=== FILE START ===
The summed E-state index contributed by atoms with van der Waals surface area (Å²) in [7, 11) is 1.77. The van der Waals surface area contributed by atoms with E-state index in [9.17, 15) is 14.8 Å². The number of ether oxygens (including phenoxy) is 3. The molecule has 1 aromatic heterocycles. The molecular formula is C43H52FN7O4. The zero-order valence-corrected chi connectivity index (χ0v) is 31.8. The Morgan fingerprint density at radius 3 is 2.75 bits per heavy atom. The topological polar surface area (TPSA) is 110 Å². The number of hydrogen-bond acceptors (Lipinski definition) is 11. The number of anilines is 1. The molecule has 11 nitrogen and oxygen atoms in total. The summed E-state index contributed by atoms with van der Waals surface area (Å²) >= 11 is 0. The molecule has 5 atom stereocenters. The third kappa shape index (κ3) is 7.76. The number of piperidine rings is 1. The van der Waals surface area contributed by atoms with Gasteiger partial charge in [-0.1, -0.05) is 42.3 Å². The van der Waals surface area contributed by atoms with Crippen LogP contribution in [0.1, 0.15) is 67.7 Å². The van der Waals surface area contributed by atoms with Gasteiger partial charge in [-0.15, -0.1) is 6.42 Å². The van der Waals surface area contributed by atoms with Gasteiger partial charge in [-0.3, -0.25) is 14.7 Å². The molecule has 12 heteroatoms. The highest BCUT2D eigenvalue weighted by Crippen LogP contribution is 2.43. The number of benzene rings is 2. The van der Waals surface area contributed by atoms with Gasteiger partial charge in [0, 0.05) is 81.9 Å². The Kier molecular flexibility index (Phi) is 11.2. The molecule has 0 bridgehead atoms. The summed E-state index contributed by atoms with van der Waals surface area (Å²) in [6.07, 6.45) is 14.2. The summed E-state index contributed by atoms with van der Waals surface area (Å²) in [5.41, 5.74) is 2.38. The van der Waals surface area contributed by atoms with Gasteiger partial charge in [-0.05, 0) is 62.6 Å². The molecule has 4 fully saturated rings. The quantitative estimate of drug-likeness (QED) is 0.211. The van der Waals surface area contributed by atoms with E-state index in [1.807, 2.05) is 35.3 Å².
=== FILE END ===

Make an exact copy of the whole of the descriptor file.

The summed E-state index contributed by atoms with van der Waals surface area (Å²) in [7, 11) is 1.77. The van der Waals surface area contributed by atoms with E-state index in [9.17, 15) is 14.8 Å². The number of ether oxygens (including phenoxy) is 3. The molecule has 1 aromatic heterocycles. The molecular formula is C43H52FN7O4. The zero-order valence-corrected chi connectivity index (χ0v) is 31.8. The Morgan fingerprint density at radius 3 is 2.75 bits per heavy atom. The topological polar surface area (TPSA) is 110 Å². The number of hydrogen-bond acceptors (Lipinski definition) is 11. The number of anilines is 1. The molecule has 11 nitrogen and oxygen atoms in total. The summed E-state index contributed by atoms with van der Waals surface area (Å²) >= 11 is 0. The molecule has 5 atom stereocenters. The third kappa shape index (κ3) is 7.76. The number of piperidine rings is 1. The van der Waals surface area contributed by atoms with Gasteiger partial charge in [-0.1, -0.05) is 42.3 Å². The van der Waals surface area contributed by atoms with Crippen LogP contribution in [0.1, 0.15) is 67.7 Å². The van der Waals surface area contributed by atoms with Gasteiger partial charge in [-0.15, -0.1) is 6.42 Å². The van der Waals surface area contributed by atoms with Gasteiger partial charge in [-0.3, -0.25) is 14.7 Å². The molecule has 12 heteroatoms. The highest BCUT2D eigenvalue weighted by Crippen LogP contribution is 2.43. The number of benzene rings is 2. The van der Waals surface area contributed by atoms with Gasteiger partial charge in [0, 0.05) is 81.9 Å². The Kier molecular flexibility index (Phi) is 11.2. The molecule has 0 bridgehead atoms. The summed E-state index contributed by atoms with van der Waals surface area (Å²) in [6.07, 6.45) is 14.2. The summed E-state index contributed by atoms with van der Waals surface area (Å²) in [5.41, 5.74) is 2.38. The van der Waals surface area contributed by atoms with Gasteiger partial charge in [-0.05, 0) is 62.6 Å². The molecule has 4 fully saturated rings. The quantitative estimate of drug-likeness (QED) is 0.211. The van der Waals surface area contributed by atoms with E-state index in [1.807, 2.05) is 35.3 Å².